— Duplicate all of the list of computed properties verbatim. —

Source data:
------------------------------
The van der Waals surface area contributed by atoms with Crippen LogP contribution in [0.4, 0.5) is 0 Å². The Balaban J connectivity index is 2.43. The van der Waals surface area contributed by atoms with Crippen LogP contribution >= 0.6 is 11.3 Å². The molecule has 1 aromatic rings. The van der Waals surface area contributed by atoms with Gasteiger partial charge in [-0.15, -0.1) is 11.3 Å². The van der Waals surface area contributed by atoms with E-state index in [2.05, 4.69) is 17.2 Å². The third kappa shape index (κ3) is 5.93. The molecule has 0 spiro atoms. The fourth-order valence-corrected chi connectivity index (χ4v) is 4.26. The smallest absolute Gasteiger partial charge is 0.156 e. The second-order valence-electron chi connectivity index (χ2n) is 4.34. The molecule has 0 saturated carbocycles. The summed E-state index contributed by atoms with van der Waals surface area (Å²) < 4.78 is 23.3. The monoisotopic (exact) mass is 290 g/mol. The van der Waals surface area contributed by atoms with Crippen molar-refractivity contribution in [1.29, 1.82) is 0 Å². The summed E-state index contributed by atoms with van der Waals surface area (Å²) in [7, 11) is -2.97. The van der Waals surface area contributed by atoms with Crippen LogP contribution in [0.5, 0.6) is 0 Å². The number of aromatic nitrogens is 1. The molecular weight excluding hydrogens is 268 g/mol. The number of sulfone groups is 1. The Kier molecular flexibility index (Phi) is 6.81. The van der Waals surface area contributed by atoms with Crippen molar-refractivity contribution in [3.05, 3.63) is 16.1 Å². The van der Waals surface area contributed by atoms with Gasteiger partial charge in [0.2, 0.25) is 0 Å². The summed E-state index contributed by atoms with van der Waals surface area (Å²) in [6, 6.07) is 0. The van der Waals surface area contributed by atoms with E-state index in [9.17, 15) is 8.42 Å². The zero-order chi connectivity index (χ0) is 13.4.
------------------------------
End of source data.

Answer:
The van der Waals surface area contributed by atoms with Crippen LogP contribution in [0.4, 0.5) is 0 Å². The Balaban J connectivity index is 2.43. The van der Waals surface area contributed by atoms with Crippen LogP contribution >= 0.6 is 11.3 Å². The molecule has 1 aromatic rings. The van der Waals surface area contributed by atoms with Gasteiger partial charge in [-0.15, -0.1) is 11.3 Å². The van der Waals surface area contributed by atoms with E-state index in [2.05, 4.69) is 17.2 Å². The third kappa shape index (κ3) is 5.93. The molecule has 0 spiro atoms. The fourth-order valence-corrected chi connectivity index (χ4v) is 4.26. The smallest absolute Gasteiger partial charge is 0.156 e. The second-order valence-electron chi connectivity index (χ2n) is 4.34. The molecule has 0 saturated carbocycles. The summed E-state index contributed by atoms with van der Waals surface area (Å²) < 4.78 is 23.3. The monoisotopic (exact) mass is 290 g/mol. The van der Waals surface area contributed by atoms with Crippen molar-refractivity contribution in [1.29, 1.82) is 0 Å². The summed E-state index contributed by atoms with van der Waals surface area (Å²) in [7, 11) is -2.97. The van der Waals surface area contributed by atoms with Crippen LogP contribution in [0.5, 0.6) is 0 Å². The number of aromatic nitrogens is 1. The molecular weight excluding hydrogens is 268 g/mol. The number of sulfone groups is 1. The Kier molecular flexibility index (Phi) is 6.81. The van der Waals surface area contributed by atoms with Crippen molar-refractivity contribution in [3.05, 3.63) is 16.1 Å². The van der Waals surface area contributed by atoms with Gasteiger partial charge in [0.2, 0.25) is 0 Å². The summed E-state index contributed by atoms with van der Waals surface area (Å²) in [6, 6.07) is 0. The van der Waals surface area contributed by atoms with E-state index in [9.17, 15) is 8.42 Å². The zero-order chi connectivity index (χ0) is 13.4.